In a recent study, medication-assisted treatment use didn’t increase the odds of drug court graduation, but social supports and age may be possible factors, found a team of experts from the Begun Center for Violence Prevention Research and Education at the Jack, Joseph and Morton Mandel School of Applied Social Sciences at Case Western Reserve University.
Begun Center senior research associates Margaret Baughman, PhD, and Krystel Tossone, PhD, and faculty members Mark Singer, PhD, and Daniel J. Flannery, PhD, published these findings in the article “Evaluation of Treatment and Other Factors That Lead to Drug Court Success, Substance Use Reduction, and Mental Health Symptomatology Reduction Over Time” in the International Journal of Offender Therapy and Comparative Criminology.
Drug courts use special dockets to reduce recidivism and drug use among clients, and to keep clients engaged in treatment longer. One commonly employed method of drug treatment is medication-assisted treatment (MAT) which has been studied in abundance. However, other potential factors contributing to successes within the drug courts have lacked research.
In this study, the researchers aimed to answer four questions:
- What are the characteristics of drug court clients from intake to discharge?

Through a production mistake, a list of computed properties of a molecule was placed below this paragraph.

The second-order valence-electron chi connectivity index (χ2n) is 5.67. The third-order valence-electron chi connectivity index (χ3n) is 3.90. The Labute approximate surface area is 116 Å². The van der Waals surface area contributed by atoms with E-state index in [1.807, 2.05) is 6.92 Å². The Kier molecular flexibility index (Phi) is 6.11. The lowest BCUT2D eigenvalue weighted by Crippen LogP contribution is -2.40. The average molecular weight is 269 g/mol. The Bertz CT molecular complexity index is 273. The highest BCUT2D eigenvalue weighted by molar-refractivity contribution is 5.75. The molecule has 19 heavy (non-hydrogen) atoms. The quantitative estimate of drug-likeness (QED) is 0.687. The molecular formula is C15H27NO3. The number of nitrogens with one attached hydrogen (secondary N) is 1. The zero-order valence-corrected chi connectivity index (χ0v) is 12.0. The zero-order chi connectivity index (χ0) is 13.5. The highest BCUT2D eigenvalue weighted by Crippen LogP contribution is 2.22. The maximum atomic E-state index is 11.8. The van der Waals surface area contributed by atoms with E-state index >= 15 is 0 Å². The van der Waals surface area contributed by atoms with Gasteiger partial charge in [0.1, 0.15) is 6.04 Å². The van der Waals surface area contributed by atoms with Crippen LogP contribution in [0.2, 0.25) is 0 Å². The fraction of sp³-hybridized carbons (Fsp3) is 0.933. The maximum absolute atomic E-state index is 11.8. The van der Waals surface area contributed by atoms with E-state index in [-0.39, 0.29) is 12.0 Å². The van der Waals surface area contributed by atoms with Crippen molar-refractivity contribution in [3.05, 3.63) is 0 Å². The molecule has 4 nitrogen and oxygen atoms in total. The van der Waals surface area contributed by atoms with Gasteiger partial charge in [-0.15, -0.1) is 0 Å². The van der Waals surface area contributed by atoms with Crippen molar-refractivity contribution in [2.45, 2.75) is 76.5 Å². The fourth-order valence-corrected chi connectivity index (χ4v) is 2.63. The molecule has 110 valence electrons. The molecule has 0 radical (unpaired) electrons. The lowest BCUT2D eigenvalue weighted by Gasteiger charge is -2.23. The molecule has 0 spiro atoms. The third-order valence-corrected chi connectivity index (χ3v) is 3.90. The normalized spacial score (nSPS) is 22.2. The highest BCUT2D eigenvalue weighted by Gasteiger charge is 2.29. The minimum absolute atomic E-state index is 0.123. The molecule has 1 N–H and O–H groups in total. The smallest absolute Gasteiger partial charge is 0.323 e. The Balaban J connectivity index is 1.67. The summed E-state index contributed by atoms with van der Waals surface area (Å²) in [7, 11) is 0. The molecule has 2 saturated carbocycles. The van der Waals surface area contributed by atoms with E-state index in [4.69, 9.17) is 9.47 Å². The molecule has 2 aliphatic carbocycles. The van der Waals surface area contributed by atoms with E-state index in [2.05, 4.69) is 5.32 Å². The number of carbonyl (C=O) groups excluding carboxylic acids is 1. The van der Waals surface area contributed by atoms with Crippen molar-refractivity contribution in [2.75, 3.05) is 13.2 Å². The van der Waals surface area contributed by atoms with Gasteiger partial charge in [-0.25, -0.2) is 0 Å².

- How does exposure to violence/trauma at intake contribute to the odds of experiencing mental health symptoms?
- How does participating in drug court reduce sexual risk, mental health symptoms, needle/paraphernalia sharing, and substance use over time?
- How does MAT, in consideration of other covariates, affect the odds of successful graduation from drug court?
To conduct the study, researchers administered the Government Performance and Results Act (GPRA) Client Outcome Measures for Discretionary Programs at entry, at 6 months, and at discharge.
Researcher and statistician Krystel Tossone, PhD, noted, “while MAT was not a significant factor in successful drug court completion, clients reported an overall improvement from intake to discharge in reduction of substance use, risky behaviors, and mental health symptoms.” Other factors, including social support, may play a role in drug court graduation.